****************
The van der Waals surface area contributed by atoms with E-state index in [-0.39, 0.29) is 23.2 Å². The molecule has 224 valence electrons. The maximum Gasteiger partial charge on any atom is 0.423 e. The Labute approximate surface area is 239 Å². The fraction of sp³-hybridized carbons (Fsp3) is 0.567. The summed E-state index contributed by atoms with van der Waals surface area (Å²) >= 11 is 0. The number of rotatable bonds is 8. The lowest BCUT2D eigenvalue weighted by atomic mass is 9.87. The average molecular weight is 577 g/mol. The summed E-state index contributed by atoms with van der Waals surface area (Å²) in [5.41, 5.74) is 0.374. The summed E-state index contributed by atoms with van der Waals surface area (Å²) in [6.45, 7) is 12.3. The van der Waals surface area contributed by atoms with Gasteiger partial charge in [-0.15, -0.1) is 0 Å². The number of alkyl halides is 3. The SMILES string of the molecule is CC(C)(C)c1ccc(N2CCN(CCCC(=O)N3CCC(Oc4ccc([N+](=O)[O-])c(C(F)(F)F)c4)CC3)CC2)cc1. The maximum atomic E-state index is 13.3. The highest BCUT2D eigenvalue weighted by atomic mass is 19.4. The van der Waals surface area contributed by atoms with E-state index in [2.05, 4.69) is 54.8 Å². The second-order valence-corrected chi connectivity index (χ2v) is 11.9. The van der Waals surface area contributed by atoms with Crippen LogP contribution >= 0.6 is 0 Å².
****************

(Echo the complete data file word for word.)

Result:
The van der Waals surface area contributed by atoms with E-state index in [-0.39, 0.29) is 23.2 Å². The molecule has 224 valence electrons. The maximum Gasteiger partial charge on any atom is 0.423 e. The Labute approximate surface area is 239 Å². The fraction of sp³-hybridized carbons (Fsp3) is 0.567. The summed E-state index contributed by atoms with van der Waals surface area (Å²) >= 11 is 0. The number of rotatable bonds is 8. The lowest BCUT2D eigenvalue weighted by atomic mass is 9.87. The average molecular weight is 577 g/mol. The summed E-state index contributed by atoms with van der Waals surface area (Å²) in [5.41, 5.74) is 0.374. The summed E-state index contributed by atoms with van der Waals surface area (Å²) in [6.45, 7) is 12.3. The van der Waals surface area contributed by atoms with Gasteiger partial charge in [-0.15, -0.1) is 0 Å². The number of alkyl halides is 3. The SMILES string of the molecule is CC(C)(C)c1ccc(N2CCN(CCCC(=O)N3CCC(Oc4ccc([N+](=O)[O-])c(C(F)(F)F)c4)CC3)CC2)cc1. The maximum atomic E-state index is 13.3. The highest BCUT2D eigenvalue weighted by atomic mass is 19.4. The van der Waals surface area contributed by atoms with E-state index in [2.05, 4.69) is 54.8 Å². The second-order valence-corrected chi connectivity index (χ2v) is 11.9. The van der Waals surface area contributed by atoms with Crippen LogP contribution >= 0.6 is 0 Å².